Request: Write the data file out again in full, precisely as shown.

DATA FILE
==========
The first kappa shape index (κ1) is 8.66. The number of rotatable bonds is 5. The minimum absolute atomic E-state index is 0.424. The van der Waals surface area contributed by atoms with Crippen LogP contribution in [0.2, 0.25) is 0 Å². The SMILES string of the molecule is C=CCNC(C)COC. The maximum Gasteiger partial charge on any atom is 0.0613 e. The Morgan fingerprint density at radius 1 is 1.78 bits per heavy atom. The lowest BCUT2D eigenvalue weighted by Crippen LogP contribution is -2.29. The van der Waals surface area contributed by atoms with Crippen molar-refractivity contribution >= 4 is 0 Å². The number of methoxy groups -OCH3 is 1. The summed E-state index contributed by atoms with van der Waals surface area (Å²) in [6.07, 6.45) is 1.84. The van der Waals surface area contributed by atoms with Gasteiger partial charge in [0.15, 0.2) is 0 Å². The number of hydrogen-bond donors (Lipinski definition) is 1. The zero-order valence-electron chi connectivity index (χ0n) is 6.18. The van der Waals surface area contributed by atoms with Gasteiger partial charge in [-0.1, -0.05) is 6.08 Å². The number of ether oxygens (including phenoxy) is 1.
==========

The first kappa shape index (κ1) is 8.66. The number of rotatable bonds is 5. The minimum absolute atomic E-state index is 0.424. The van der Waals surface area contributed by atoms with Crippen LogP contribution in [0.2, 0.25) is 0 Å². The SMILES string of the molecule is C=CCNC(C)COC. The maximum Gasteiger partial charge on any atom is 0.0613 e. The Morgan fingerprint density at radius 1 is 1.78 bits per heavy atom. The lowest BCUT2D eigenvalue weighted by Crippen LogP contribution is -2.29. The van der Waals surface area contributed by atoms with Crippen molar-refractivity contribution >= 4 is 0 Å². The number of methoxy groups -OCH3 is 1. The summed E-state index contributed by atoms with van der Waals surface area (Å²) in [6.07, 6.45) is 1.84. The van der Waals surface area contributed by atoms with Gasteiger partial charge in [0.15, 0.2) is 0 Å². The number of hydrogen-bond donors (Lipinski definition) is 1. The zero-order valence-electron chi connectivity index (χ0n) is 6.18. The van der Waals surface area contributed by atoms with Gasteiger partial charge in [-0.1, -0.05) is 6.08 Å². The number of ether oxygens (including phenoxy) is 1.